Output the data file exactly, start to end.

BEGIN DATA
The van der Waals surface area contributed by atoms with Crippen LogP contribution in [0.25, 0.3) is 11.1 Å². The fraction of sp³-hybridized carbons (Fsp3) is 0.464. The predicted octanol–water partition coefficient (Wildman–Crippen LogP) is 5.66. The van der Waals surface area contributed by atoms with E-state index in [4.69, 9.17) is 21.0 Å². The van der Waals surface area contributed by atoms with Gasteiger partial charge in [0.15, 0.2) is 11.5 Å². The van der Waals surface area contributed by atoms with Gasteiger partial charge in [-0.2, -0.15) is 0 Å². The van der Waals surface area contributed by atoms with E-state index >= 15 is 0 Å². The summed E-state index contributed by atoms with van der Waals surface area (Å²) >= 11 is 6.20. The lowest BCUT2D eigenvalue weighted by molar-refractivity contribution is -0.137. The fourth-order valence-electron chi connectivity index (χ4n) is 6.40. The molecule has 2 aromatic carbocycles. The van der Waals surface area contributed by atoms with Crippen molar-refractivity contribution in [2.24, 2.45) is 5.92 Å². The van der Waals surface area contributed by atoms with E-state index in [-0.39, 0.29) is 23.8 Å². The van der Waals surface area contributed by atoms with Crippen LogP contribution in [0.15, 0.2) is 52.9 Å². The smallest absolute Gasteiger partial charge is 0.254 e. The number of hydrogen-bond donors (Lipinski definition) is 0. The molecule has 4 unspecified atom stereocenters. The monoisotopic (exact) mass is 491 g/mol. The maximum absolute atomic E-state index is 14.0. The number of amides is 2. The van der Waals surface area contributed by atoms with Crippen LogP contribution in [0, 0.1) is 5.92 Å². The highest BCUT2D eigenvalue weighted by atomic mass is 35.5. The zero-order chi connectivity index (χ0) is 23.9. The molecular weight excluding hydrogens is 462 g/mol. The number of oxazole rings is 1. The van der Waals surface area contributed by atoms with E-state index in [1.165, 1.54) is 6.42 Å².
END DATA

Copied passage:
The van der Waals surface area contributed by atoms with Crippen LogP contribution in [0.25, 0.3) is 11.1 Å². The fraction of sp³-hybridized carbons (Fsp3) is 0.464. The predicted octanol–water partition coefficient (Wildman–Crippen LogP) is 5.66. The van der Waals surface area contributed by atoms with E-state index in [4.69, 9.17) is 21.0 Å². The van der Waals surface area contributed by atoms with Gasteiger partial charge in [0.15, 0.2) is 11.5 Å². The van der Waals surface area contributed by atoms with Gasteiger partial charge in [-0.2, -0.15) is 0 Å². The van der Waals surface area contributed by atoms with E-state index >= 15 is 0 Å². The summed E-state index contributed by atoms with van der Waals surface area (Å²) >= 11 is 6.20. The lowest BCUT2D eigenvalue weighted by molar-refractivity contribution is -0.137. The fourth-order valence-electron chi connectivity index (χ4n) is 6.40. The molecule has 2 aromatic carbocycles. The van der Waals surface area contributed by atoms with Crippen molar-refractivity contribution in [2.24, 2.45) is 5.92 Å². The van der Waals surface area contributed by atoms with E-state index in [-0.39, 0.29) is 23.8 Å². The van der Waals surface area contributed by atoms with Crippen LogP contribution in [0.15, 0.2) is 52.9 Å². The smallest absolute Gasteiger partial charge is 0.254 e. The number of hydrogen-bond donors (Lipinski definition) is 0. The molecule has 4 unspecified atom stereocenters. The monoisotopic (exact) mass is 491 g/mol. The maximum absolute atomic E-state index is 14.0. The number of amides is 2. The van der Waals surface area contributed by atoms with Crippen LogP contribution in [0, 0.1) is 5.92 Å². The highest BCUT2D eigenvalue weighted by atomic mass is 35.5. The zero-order chi connectivity index (χ0) is 23.9. The molecular weight excluding hydrogens is 462 g/mol. The number of oxazole rings is 1. The van der Waals surface area contributed by atoms with E-state index in [1.165, 1.54) is 6.42 Å².